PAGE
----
You've absolutely got to see the following video. Anyone who knows birds well knows that Peregrine Falcons are amongst the most amazing flying machines on Planet Earth. Capable of 150 mph+ dives, lightning quick directional changes, and generating G-forces that would cause a fighter pilot to black out, Peregrines are nothing short of amazing.

But so are Northern Goshawks, in their own way. These feathered barbarians are, ounce for ounce, the Ultimate Fighters of the bird world. Few animals of any kind are fiercer, a quality recognized by Attila the Hun who emmblazoned the Goshawk's likeness on his war helmet. The ability of Goshawks to maneuver at high speed through dense cover is remarkable.

The following video comes courtesy of the BBC, and gives the viewer an incredible bird's-eye view of these fabulous predators.

Dragonfly invasion

Common Green Darners, Anax junius. Male (right) holding female as she oviposits eggs into a cattail leaf.

This has been an absolute invasion year for dragonflies in Ohio, and elsewhere in the Midwest. Swarms big and small have been widely reported, some numbering into the thousands of individuals. I had the good fortune of seeing one of these green darner feeding frenzies a few weeks back, in Ross County. Several thousand dragonflies were darting to and fro over meadows along a floodplain, creating a surreal scene.

Stimulated by word of numerous other sightings of migrant darner swarms, I wrote an article that was published in a number of newspapers throughout the state, and that led to even more reports. One of the more interesting came from Kim McCoy, of Fayette County, who witnessed a massive feeding swarm on her property on September 15. Not only that, but she made a video that captures the scene. View the vid RIGHT HERE.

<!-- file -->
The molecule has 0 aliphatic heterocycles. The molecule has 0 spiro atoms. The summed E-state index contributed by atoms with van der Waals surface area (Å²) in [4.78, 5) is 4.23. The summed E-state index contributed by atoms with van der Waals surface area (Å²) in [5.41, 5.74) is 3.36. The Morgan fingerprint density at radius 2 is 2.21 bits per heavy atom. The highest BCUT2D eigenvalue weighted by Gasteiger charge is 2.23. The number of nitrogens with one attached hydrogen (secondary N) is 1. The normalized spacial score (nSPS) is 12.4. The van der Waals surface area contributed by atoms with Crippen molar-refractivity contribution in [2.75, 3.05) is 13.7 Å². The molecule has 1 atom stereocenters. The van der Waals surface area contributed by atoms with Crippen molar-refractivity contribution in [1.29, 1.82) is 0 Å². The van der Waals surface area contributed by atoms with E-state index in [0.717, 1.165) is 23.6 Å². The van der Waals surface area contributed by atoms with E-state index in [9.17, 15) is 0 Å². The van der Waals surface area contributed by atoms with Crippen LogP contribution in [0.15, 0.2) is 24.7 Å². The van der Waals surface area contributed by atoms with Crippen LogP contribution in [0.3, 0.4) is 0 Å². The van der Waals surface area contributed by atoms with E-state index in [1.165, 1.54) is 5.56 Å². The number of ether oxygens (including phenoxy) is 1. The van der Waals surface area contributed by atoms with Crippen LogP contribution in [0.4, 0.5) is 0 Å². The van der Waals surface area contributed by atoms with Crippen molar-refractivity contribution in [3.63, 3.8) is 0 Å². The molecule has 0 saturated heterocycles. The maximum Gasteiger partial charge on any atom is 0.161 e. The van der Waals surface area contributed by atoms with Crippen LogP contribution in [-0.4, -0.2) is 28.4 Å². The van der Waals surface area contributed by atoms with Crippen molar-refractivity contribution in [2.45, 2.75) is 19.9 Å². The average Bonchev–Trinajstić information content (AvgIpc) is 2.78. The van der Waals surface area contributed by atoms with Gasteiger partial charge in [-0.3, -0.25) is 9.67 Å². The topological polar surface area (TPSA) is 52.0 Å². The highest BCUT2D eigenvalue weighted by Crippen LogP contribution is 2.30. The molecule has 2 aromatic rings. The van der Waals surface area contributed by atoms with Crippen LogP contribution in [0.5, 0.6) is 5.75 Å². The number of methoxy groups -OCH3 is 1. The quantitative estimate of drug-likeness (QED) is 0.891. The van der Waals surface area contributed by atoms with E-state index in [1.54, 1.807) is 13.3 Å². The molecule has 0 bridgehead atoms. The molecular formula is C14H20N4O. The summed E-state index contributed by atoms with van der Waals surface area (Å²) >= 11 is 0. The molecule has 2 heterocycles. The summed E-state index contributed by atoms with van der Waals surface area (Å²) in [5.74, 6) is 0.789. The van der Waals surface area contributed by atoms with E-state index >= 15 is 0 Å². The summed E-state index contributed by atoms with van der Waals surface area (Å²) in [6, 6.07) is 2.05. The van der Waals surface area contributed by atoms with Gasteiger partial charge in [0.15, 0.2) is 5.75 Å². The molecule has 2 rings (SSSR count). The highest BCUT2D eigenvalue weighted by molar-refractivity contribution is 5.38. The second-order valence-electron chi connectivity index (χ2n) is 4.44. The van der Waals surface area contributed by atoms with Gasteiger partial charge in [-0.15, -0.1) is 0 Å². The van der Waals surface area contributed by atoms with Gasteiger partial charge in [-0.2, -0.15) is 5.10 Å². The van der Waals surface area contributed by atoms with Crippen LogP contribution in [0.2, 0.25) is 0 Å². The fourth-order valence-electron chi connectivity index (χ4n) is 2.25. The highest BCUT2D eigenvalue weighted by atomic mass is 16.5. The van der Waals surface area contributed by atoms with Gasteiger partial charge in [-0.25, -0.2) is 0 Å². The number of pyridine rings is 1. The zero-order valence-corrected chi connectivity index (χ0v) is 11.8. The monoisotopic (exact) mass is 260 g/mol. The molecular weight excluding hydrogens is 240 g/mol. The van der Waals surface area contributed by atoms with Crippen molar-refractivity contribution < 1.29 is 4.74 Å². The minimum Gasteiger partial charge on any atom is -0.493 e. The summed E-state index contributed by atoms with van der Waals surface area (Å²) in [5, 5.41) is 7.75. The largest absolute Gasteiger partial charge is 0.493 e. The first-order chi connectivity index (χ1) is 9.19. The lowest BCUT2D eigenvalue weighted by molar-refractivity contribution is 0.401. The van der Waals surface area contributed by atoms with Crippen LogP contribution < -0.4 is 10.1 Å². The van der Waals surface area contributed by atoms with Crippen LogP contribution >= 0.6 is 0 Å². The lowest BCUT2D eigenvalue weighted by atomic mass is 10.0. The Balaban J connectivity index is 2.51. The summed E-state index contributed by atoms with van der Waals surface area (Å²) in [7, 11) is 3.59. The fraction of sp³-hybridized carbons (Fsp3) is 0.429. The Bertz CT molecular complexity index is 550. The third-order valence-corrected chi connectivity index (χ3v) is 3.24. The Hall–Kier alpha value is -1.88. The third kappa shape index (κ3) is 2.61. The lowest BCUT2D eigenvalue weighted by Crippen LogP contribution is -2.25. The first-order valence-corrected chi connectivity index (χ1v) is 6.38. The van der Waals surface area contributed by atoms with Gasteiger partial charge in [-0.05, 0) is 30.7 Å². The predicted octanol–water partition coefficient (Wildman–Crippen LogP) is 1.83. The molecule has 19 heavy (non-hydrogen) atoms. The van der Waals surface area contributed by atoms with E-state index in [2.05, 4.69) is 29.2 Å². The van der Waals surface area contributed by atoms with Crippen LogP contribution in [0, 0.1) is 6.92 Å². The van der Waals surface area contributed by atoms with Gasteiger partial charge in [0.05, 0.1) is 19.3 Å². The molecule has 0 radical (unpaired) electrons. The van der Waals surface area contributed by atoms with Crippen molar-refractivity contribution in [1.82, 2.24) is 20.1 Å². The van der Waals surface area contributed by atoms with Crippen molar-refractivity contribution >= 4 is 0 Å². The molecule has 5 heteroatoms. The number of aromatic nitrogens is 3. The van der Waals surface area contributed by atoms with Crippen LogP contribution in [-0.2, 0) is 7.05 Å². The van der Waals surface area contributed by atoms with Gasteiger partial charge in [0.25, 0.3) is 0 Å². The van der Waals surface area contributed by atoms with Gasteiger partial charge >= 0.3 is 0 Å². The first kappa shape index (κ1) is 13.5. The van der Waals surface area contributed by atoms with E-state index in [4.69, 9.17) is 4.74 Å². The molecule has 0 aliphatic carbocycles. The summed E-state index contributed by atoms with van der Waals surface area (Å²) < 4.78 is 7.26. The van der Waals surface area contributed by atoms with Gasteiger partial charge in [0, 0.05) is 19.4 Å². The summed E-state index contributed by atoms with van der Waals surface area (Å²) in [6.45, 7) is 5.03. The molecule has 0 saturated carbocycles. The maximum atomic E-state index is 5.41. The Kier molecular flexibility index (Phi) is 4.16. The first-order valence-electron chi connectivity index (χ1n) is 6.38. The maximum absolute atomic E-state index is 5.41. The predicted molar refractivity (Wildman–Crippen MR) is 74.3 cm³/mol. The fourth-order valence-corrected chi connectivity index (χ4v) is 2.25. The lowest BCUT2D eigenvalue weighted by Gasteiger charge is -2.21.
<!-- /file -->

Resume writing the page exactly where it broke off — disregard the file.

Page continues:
My column, with more info about migrant dragonflies, is below…

Pleasing Fungus Beetle!

Pleasing Fungus Beetle, Megalodacne fasciata, adorns my door jamb
In what could only be ascribed to the cosmic tentacles of Beetledom reaching through the ether and bestowing Good Karma on me, I walked out my front door almost immediately after making the last post, and saw the above. A Pleasing Fungus Beetle! Its color scheme even closely resembles the Tomentose Burying Beetle that I had just written about.

The trip to Krogers was temporarily tabled, and back inside I rushed, to grab the Panasonic Lumix and photo-document this extraordinary insect. The beetle was attracted to the porch lights, and from time to time I get some interesting critters out there, but this is the first Pleasing Fungus Beetle that I've noticed.

As the name implies, these beetles feed on fungi, especially the fruiting bodies. Apparently the genus Megalodacne, which includes this species, goes for those woody bracket fungi that stick like shelves from stumps and trunks.